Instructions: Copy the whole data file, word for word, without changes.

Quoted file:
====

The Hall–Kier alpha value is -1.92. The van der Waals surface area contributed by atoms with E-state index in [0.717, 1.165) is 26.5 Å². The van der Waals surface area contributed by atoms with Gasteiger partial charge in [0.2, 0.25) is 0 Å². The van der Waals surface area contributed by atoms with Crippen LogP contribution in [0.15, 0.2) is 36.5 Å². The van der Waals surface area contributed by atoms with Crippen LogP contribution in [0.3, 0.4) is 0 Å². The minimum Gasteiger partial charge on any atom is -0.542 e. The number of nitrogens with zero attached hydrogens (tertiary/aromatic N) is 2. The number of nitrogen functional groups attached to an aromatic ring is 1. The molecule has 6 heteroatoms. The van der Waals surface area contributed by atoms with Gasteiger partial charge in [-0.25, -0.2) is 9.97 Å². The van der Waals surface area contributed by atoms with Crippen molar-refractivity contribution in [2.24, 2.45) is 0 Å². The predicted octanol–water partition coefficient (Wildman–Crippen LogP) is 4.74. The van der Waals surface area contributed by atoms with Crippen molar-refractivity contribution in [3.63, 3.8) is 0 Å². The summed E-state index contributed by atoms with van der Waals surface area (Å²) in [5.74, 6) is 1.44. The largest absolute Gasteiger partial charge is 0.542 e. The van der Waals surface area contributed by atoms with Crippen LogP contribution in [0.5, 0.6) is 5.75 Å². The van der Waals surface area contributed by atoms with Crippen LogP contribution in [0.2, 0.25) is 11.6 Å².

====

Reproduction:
The Hall–Kier alpha value is -1.92. The van der Waals surface area contributed by atoms with E-state index in [0.717, 1.165) is 26.5 Å². The van der Waals surface area contributed by atoms with Gasteiger partial charge in [0.2, 0.25) is 0 Å². The van der Waals surface area contributed by atoms with Crippen LogP contribution in [0.15, 0.2) is 36.5 Å². The van der Waals surface area contributed by atoms with Crippen LogP contribution in [0.3, 0.4) is 0 Å². The minimum Gasteiger partial charge on any atom is -0.542 e. The number of nitrogens with zero attached hydrogens (tertiary/aromatic N) is 2. The number of nitrogen functional groups attached to an aromatic ring is 1. The molecule has 6 heteroatoms. The van der Waals surface area contributed by atoms with Gasteiger partial charge in [-0.25, -0.2) is 9.97 Å². The van der Waals surface area contributed by atoms with Crippen molar-refractivity contribution in [2.24, 2.45) is 0 Å². The predicted octanol–water partition coefficient (Wildman–Crippen LogP) is 4.74. The van der Waals surface area contributed by atoms with Crippen molar-refractivity contribution in [3.63, 3.8) is 0 Å². The summed E-state index contributed by atoms with van der Waals surface area (Å²) in [5.74, 6) is 1.44. The largest absolute Gasteiger partial charge is 0.542 e. The van der Waals surface area contributed by atoms with Crippen LogP contribution in [0.5, 0.6) is 5.75 Å². The van der Waals surface area contributed by atoms with Crippen LogP contribution in [0.2, 0.25) is 11.6 Å².